Her journey began when, inspired by her fictional childhood idol Angela Bower of “Who’s the Boss?” she applied for and won a year-long bivouac in NYC with Ogilvy & Mather after majoring in advertising at Western Michigan University’s Haworth College of Business.
However, fate (in the form of a college friend named Holly) convinced her to redirect herself from Queens to Chicago and a futuristic digital media agency called Giant Step.
Co-founded in 1991 by Eric and Adam Heneghan in an apartment in Iowa City, Iowa, the agency originally focused on the sizzling-hot CD-ROM market. Moving to Chicago in 1994 and acquired by Leo Burnett two years later, Giant Step was a successful web creation shop by the time Blagica joined in the late ’90s. Clients included Motorola, Kellogg’s and Oldsmobile.
Blagica was a self-proclaimed “appliance queen” for two years, managing the transfer of Maytag product detail to a brand website. She recalls a reticent-but-brilliant president, Rishad Tobaccowala, whose thoughtful pronouncements foreshadowed his later career as Publicis’ oracle-in-chief and bestselling author.
Like many of her cohort, Blagica was a victim of the dot-com bomb, getting laid off in 2001. “I was devastated,” she tells Jill and Marty in this candid but up-beat look back. “But I’m proudly part of the dot-com crash.”
A contact at Giant Step tipped her off to a pre-launch startup named Orbitz, founded by five major airlines as an aggregated travel search and booking portal. She joined in 2001 as eMarketing Manager and was there through the company’s IPO two years later.
Orbitz is celebrated and/or reviled in advertising history for its prolific use of pop-under and pop-up ad units that were highly interactive, even addictive. One fan favorite featured a mini-golf game that in some versions yielded nothing but satisfaction for par and in others a $50 fare discount. Acolytes were known to visit ESPN.com simply to play the game, and some spent hours when they could presumably have been improving the world stalking the ads and devising diabolical strategems to win.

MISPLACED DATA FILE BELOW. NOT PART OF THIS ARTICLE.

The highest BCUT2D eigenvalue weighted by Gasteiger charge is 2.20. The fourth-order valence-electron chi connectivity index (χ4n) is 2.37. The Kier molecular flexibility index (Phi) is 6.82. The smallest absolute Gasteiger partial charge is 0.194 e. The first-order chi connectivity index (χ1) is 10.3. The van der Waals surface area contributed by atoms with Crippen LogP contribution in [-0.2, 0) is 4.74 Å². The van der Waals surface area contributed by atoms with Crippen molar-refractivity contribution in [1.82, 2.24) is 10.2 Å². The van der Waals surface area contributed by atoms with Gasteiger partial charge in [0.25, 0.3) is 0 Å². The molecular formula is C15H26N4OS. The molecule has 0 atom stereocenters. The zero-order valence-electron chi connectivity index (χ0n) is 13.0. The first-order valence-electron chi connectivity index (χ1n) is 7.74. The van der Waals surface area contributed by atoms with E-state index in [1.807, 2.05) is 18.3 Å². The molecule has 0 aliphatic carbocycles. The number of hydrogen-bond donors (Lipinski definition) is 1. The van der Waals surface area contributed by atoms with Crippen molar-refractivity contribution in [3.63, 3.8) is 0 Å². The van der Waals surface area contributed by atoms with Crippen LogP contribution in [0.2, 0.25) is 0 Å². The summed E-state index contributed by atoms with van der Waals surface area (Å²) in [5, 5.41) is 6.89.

In this episode, Blagica describes the thrilling, adventurous and very stressful milieu that was Orbitz at that time, competing with Travelocity and Expedia in the cutthroat race for bookings. Overwork drove Blagica close to burnout, and she left in 2004 to regroup in France, returning on the Queen Mary to embrace more self-determination. One of her projects was the startup Gals’ Guide, a community chronicle of post-collegiate experience.
From 2009-10, Blagica was at Edelman in Chicago as VP Digital Strategy, where she worked with #PaleoAdTech co-host Jill Royce and served clients such as Quaker, Chevy and Kraft. Later she focused on social media and social business channels at Motorola Mobility (Google) and Target.
Returning just last year to the affiliate space at JEB Commerce, Blagica says, she found it “going gangbusters.” Data deprecation and the rising premium on first-party and lower-funnel attribution favor affiliate tactics, where a click leads to an outcome in a way that can be counted without cookies, fingerprinting or indirect techniques.
Blagica and Jill round out the episode by addressing the historic lack of women in ad tech (as reflected in the #PaleoAdTech ‘Episode List‘) and the opportunities to redress this imbalance through mentorship, opening opportunities, and a commitment to reject assumptions. Read more of Blagica’s POV on this important topic here.